FIG. 4 is a view of the "no-back" pawl, the position of which in the assembly is indicated by the line 4--4 in FIG. 2;
FIG. 5 is an illustration of the single frequency drive pawl in its various driven conditions, the position of the pawl in the assembly being illustrated by the line 6--6 in FIG. 2;
FIG. 6 is an illustration of the double frequency drive pawl in its various driven positions, the position of the pawl being indicated by the line 5--5 in FIG. 2; and
FIG. 7 is an illustration which progressively shows the drive relationship between the single frequency drive pawl and the double frequency drive pawl during one orbit of the eccentric pins.
Referring now to the drawings and, particularly, to FIGS. 1-3, there is illustrated a sequential timer 10 for appliances such as dishwashers, clothes washers, clothes dryers, and the like, which includes a casing 11. The casing 11 comprises two identical and mating halves 12 and 13 which cooperate to form a relatively narrow chamber 14. The mating halves 12 and 13 are held together by a plurality of bolts 15. A mounting plate 16 is affixed to one end of the casing 11 and a synchronous motor 17 is affixed to the mounting plate by fasteners 18. The motor 17 has an output shaft (not shown) which drives a shaft 19 through a series of reduction gears (not shown). The shaft 19 has a disk-shaped head 19a which is provided with diametrically opposed and eccentrically positioned drive pins 20 and 21 which, when the shaft 19 is driven, orbit about the axis of the shaft 19.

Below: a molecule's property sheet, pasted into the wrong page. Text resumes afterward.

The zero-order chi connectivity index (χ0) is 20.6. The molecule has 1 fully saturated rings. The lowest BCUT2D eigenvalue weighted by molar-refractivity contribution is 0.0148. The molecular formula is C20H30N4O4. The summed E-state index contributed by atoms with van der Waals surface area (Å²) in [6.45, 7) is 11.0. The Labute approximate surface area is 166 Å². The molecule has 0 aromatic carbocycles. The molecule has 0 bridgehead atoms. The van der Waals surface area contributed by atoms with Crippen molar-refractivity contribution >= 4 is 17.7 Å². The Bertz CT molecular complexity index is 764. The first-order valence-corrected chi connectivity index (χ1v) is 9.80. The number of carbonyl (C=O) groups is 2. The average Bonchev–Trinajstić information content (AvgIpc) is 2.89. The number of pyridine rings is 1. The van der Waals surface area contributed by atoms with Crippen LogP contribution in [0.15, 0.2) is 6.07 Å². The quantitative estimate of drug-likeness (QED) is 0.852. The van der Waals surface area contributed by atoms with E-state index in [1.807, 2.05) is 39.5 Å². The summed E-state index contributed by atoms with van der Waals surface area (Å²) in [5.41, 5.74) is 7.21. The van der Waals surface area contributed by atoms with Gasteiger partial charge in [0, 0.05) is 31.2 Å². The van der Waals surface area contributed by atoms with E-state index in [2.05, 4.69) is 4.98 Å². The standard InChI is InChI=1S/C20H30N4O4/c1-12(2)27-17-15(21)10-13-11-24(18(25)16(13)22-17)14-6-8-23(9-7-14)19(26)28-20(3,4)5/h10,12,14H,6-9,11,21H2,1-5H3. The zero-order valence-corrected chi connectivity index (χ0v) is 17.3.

Located to interact with the pins 20 and 21 are three pawls 22, 23 and 24. The pawls are located on the enlarged head 19a by an aperture 25 of the pawl 22 embracing an annular flange 26 of the mounting plate 16. The enlarged head 19a extends into the flange 26 so that the pawl 22 is not acted upon by the enlarged head 19a or its pins 20 and 21. The pawl 22 has a post 27 which projects through a slot 28 in the pawl 23 and into a slot 29 in the pawl 24. The pawl 23 has a headed projection 30 at one end which acts as an abutment for a wire spring 31 which extends between the abutment 30 and is bent downwardly to be captured in an aperture 32 in the casing half 13. Similarly, the pawl 24 carries a projecting headed pin 33 at its lower end which acts as an abutment for a wire spring 34. The springs 31 and 34 bias the pawls 22, 23 and 24 against a flat disk 35A which serves as the cycle program disk for the timer. The springs 31 and 34 also bias the pawls 23 and 24 in a direction indicated by the arrow B in FIG. 1, since the pawl 22 is incapable of longitudinal movement and since its post 27 acting in the slots 28 and 29 permits longitudinal and relative movements of the pawls 23 and 24. Longitudinal movement of the pawl 24 is solely caused by the pin 21 acting in a cam aperture 36 in the pawl 24. Thus, as may be seen in FIG. 5, a single orbit of the pin 21 drives the pawl 24 through a single stroke.